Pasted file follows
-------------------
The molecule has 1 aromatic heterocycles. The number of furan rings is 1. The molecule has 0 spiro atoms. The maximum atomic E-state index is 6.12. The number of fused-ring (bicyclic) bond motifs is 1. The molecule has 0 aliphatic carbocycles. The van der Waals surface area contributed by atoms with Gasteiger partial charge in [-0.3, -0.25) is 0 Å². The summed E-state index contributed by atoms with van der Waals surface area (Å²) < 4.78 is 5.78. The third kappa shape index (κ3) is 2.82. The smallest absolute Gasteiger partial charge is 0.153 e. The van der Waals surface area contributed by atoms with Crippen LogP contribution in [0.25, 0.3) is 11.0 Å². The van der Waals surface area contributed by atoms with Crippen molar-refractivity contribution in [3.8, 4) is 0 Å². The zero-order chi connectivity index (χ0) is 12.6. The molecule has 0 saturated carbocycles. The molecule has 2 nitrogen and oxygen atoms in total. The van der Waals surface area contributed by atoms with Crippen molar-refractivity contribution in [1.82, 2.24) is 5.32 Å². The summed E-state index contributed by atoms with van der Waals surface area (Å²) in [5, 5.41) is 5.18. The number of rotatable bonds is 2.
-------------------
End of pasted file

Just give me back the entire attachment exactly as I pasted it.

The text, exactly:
The molecule has 1 aromatic heterocycles. The number of furan rings is 1. The molecule has 0 spiro atoms. The maximum atomic E-state index is 6.12. The number of fused-ring (bicyclic) bond motifs is 1. The molecule has 0 aliphatic carbocycles. The van der Waals surface area contributed by atoms with Gasteiger partial charge in [-0.3, -0.25) is 0 Å². The summed E-state index contributed by atoms with van der Waals surface area (Å²) < 4.78 is 5.78. The third kappa shape index (κ3) is 2.82. The smallest absolute Gasteiger partial charge is 0.153 e. The van der Waals surface area contributed by atoms with Crippen LogP contribution in [0.25, 0.3) is 11.0 Å². The van der Waals surface area contributed by atoms with Crippen molar-refractivity contribution in [3.8, 4) is 0 Å². The zero-order chi connectivity index (χ0) is 12.6. The molecule has 0 saturated carbocycles. The molecule has 2 nitrogen and oxygen atoms in total. The van der Waals surface area contributed by atoms with Crippen molar-refractivity contribution in [1.82, 2.24) is 5.32 Å². The summed E-state index contributed by atoms with van der Waals surface area (Å²) in [5, 5.41) is 5.18. The number of rotatable bonds is 2.